Good news, Miami! The end to our long local nightmare of not hosting a Super Bowl since 2010 is in sight. After a meeting of team owners today, the NFL announced that Miami will host Super Bowl LIV in 2020. The game will mark the 100th anniversary of the league that evolved into the modern NFL.
The 54th edition of the annual championship game will be Miami's 11th time hosting, thus making Miami the most frequent site for the game. New Orleans, which has also hosted ten previous Super Bowls, put in a bid to host the 2019 edition of the game but lost out to Atlanta.
It doesn't take much reading in between the lines however to deduce that the hosting duties were a reward for Dolphins owner Stephen Ross plopping down $450 million of his own money to put a roof on top of the Dolphin's aging 30-year-old stadium.
The NFL has recently used Super Bowl hosting duties as a reward for teams who have recently secured new stadiums.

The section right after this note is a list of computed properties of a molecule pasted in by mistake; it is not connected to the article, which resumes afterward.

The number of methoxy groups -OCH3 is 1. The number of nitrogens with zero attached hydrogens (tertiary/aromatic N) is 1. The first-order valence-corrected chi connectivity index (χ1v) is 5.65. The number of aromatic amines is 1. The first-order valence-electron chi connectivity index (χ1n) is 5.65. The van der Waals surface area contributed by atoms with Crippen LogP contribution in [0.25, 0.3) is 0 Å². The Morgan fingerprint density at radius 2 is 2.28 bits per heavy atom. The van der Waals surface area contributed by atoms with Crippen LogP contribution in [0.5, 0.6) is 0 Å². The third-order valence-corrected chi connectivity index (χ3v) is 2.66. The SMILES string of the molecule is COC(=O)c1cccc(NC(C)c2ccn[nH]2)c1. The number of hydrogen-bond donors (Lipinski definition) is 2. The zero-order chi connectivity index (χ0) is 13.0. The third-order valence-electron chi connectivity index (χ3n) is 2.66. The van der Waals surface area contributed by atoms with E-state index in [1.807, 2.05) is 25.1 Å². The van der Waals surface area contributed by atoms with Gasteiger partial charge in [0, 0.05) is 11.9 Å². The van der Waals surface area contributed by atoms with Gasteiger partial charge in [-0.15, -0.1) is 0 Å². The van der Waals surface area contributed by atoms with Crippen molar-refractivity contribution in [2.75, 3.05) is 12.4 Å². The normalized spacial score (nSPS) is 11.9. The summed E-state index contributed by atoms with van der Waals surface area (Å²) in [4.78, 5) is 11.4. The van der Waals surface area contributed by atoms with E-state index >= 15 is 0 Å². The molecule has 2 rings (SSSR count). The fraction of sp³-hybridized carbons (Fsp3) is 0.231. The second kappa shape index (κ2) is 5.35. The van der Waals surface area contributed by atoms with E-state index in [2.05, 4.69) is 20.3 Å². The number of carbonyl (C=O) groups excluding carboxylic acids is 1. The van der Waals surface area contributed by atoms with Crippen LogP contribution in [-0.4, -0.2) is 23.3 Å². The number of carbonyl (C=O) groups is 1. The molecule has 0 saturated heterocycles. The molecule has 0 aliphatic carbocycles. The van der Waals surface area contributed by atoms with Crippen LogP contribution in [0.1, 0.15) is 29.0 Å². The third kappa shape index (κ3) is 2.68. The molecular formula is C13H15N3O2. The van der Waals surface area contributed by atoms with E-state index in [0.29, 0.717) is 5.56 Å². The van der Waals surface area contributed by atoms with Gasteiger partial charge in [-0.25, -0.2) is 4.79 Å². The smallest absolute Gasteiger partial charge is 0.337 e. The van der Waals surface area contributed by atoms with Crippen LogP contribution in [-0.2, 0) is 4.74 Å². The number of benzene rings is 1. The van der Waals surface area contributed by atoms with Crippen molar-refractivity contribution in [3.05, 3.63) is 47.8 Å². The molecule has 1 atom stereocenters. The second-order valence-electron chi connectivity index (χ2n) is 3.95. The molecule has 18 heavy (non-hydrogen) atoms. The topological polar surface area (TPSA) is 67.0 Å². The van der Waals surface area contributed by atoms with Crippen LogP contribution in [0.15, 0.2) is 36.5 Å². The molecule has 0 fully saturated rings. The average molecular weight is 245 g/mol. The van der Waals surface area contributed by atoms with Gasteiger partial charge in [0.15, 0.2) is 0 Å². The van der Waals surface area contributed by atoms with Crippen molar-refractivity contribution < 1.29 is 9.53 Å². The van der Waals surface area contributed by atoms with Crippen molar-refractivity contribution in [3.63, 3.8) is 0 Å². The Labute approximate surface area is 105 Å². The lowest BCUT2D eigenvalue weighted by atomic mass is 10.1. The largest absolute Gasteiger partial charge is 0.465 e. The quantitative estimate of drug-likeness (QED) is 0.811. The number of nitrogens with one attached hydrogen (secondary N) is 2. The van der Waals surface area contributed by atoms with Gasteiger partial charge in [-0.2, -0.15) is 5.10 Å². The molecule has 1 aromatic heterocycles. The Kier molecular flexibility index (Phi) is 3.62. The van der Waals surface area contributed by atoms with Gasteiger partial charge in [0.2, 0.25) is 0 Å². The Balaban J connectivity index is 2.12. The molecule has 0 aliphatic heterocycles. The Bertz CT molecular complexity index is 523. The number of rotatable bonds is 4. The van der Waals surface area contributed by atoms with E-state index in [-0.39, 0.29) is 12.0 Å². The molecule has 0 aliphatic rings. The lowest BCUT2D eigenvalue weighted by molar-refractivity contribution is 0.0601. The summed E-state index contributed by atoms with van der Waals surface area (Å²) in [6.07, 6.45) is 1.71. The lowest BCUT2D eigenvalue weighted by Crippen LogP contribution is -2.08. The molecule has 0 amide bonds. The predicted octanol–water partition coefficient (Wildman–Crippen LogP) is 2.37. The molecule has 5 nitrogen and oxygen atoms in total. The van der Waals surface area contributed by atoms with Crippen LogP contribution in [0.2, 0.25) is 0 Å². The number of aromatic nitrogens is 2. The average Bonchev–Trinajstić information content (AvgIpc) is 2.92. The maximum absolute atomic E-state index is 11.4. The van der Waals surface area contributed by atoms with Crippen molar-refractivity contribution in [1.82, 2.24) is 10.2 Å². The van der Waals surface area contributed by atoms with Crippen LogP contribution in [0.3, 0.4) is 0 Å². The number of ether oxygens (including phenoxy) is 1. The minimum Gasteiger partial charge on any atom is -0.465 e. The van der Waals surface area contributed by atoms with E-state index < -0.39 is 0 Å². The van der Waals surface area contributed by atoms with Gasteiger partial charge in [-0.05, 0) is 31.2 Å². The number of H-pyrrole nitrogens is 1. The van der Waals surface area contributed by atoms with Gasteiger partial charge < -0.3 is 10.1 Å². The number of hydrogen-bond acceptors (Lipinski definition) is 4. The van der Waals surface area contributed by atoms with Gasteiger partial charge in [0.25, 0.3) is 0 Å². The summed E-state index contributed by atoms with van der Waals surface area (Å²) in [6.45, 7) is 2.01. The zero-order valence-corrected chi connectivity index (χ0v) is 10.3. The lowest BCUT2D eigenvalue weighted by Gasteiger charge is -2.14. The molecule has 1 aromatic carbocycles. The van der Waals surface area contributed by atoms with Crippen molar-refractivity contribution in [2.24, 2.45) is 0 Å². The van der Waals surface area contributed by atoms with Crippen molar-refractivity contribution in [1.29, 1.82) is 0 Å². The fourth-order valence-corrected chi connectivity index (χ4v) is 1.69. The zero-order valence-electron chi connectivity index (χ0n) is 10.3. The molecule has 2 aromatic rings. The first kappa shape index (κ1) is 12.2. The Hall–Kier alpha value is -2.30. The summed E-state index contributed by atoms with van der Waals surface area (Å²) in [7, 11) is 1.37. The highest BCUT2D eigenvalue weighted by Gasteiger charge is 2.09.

Super Bowl LIII will be held in Atlanta's still-under-construction Mercedes-Benz Stadium. Super Bowl LII is slated for Minnesota's under-construction U.S. Bank Stadium. The most recent edition of the game was held in San Francisco's two-year-old Levi's Stadium.
In this case, Miami will be rewarded for major upgrades to its old stadium.
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In fact, the NFL basically told officials with both the Dolphins and local governments that Miami shouldn't expect any more Super Bowls unless major renovations were made to the Miami Gardens stadium.
Ross at first sought public funding, but that would have required a public vote. The chances of it passing were next-to-nil in a city still reeling from the fallout of the Marlins Park deal.
Instead, Ross agreed to pay for it himself. However, he struck a deal with the county commission to receive "finders fees" for bringing in high-profile events.
Under the agreement, Miami-Dade County will now pay the Dolphins $4 million for landing a Super Bowl.